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Japanese madness: show bikes from Samurai and Ogre

It’s that time of year again – when the various Handbuilt bike shows around the world give ‘craft’ builders the chance to show off their skills. Much like the prototypes you see at car shows it’s often not about building practical machines but showing just what can be done in the name of two wheeled transport.

Not surprisingly I’m always on the look out for titanium creations from the Far East, and the madder the better! Handily the Japanese can always be relied on…

The North American Handbuilt Bike Show (NAHBS) is the original source of this sort of fun and Samurai were only too happy to contribute to this years entertainment. OK, I’m not quite sure where to begin here…

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Well, at least no one can accuse Samurai of being boring…

‘Inspired by the armour of the traditional Japanese Samurai warrior’ the bike showcases the fabrication skills of the Futaku precision fabrication company. They say that you’ll be able to by the frameset for $12,000, although I’m not entirely convinced that you’d want to…

One of the major skills they’re showing off is how they can make those tight bends by cutting and welding small sections of tube together. Putting that much repeated heat through the joint might not be a great idea, but you can’t deny the results are pretty impressive!

Tight bends are created using small sections of tube welded together.

Perhaps the most striking feature of the frame is the way the head tube is attached to the main frame – with a titanium mesh designed to look like the faceplate of the Samurai helmet. The first thought I had was ‘is that really strong enough to support the most stressed part of the frame?’.

And those stays – are they really going to be stiff enough to run the high tension that a belt drive needs? I then realised that perhaps I was taking things a bit too seriously for a show bike (are they really going to offer them for sale?).

Titanium mesh used to hold the head tube in place – but would it be strong enough?

Tight bends, plain titanium rod and the use of mesh for the headtube is a great way of challenging the traditional way that frames are made. It might not be very practical but it could provide inspiration for details on a frame that you are having made. Don’t be afraid to ask for something out of the ordinary as I’m sure the folks at Watly, Titan and XACD would relish the challenge!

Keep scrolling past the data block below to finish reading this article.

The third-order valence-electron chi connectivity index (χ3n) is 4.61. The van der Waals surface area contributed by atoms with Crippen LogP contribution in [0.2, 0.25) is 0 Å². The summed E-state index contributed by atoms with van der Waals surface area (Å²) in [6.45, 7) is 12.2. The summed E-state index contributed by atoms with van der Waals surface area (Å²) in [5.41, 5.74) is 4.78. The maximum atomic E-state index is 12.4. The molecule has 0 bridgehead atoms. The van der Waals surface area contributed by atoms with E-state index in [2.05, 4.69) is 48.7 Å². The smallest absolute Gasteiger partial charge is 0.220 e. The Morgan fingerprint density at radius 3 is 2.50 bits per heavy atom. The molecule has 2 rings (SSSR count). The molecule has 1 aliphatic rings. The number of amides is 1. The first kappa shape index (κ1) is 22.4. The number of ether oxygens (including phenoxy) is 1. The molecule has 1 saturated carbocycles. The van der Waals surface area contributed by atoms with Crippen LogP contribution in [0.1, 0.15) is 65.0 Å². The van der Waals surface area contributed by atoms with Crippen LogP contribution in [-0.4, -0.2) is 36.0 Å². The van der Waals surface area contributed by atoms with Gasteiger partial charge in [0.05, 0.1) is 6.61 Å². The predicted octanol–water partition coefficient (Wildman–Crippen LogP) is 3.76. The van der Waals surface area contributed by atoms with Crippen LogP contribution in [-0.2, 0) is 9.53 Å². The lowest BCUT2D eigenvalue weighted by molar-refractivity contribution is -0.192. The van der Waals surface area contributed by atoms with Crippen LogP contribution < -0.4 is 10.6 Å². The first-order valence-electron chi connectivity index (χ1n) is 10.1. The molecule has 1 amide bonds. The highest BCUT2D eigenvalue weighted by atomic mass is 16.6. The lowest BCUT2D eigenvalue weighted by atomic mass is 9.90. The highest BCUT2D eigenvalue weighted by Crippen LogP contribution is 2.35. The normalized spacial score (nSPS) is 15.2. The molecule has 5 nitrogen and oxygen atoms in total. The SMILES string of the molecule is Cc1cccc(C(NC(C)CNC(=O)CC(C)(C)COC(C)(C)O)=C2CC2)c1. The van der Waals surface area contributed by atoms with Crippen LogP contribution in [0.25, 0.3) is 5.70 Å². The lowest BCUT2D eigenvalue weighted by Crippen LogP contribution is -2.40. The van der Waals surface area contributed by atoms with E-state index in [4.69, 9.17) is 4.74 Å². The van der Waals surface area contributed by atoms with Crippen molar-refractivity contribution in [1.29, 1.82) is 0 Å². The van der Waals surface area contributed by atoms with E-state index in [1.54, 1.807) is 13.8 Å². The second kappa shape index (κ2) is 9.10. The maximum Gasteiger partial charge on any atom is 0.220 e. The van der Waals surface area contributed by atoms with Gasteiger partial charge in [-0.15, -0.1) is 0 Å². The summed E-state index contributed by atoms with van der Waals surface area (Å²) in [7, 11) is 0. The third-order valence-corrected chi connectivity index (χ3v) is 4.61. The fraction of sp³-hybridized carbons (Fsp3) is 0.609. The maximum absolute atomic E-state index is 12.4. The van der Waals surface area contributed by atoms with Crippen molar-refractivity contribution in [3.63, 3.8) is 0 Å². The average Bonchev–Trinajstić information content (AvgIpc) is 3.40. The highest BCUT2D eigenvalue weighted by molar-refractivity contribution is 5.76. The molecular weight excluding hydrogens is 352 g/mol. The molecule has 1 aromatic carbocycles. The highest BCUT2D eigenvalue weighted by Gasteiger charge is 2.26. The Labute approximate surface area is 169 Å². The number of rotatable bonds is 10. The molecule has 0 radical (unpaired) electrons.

Bespoked is the UK’s answer to the NAHBS and while it might be on a smaller scale it’s still capable of the odd surprise – like this bonkers downhill machine created by OGRE:

Ogre downhill machine – whoa, what’s going on with that swinging arm?

Now that’s a beast and a half! Designed to show off the fabrication skills of Weld-One in Japan, it combines a front end of formed and welded sheet, with a symphony of triangulated small tubing to form the swinging arm.

Frames like this would be to expensive to offer for general sale because of the fabricating time needed, let alone the cost of the materials involved! Check out the workmanship in the rear swinging arm:

Crazy linkages and interesting ‘unfinished’ look.

I’m liking the finish there too, I think that’s a dab of rainbow titanium anodising, or it could be heat discolouring from the welding which is usually polished out. Either way, it’s pretty funky – lord know’s what’s going on with that shock linkage though!

Taking a look at their website (in Japanese only) turns up some equally interesting looking bikes. Weld-One can do the bend-by-welding-sections-of-tube too, and the ‘unfinished’ look is really growing on me.

Another example of the ‘unfinished’ look and the technique of sections of tubing being welded together instead of bending the down tube.

It’s an excellent example of the Japanese aesthetic of ‘wabi-sabi’ which embraces some of the Buddist principles centered on the acceptance of transience and imperfection.

They can even do you a small wheeled machine too along the same lines as a Moulton or Brompton:

A slightly more polished finish as fits the style of machine: pleasingly tidy.

If you’re interested here’s some further reading (no guarantee of enlightenment I’m afraid):

http://samuraibike.jp/

http://futaku.co.jp/en/

and

http://www.weld-one.com/

Have you spotted anything just as strange – or have you even had a one made yourself? Do drop me a line via the Contacts page…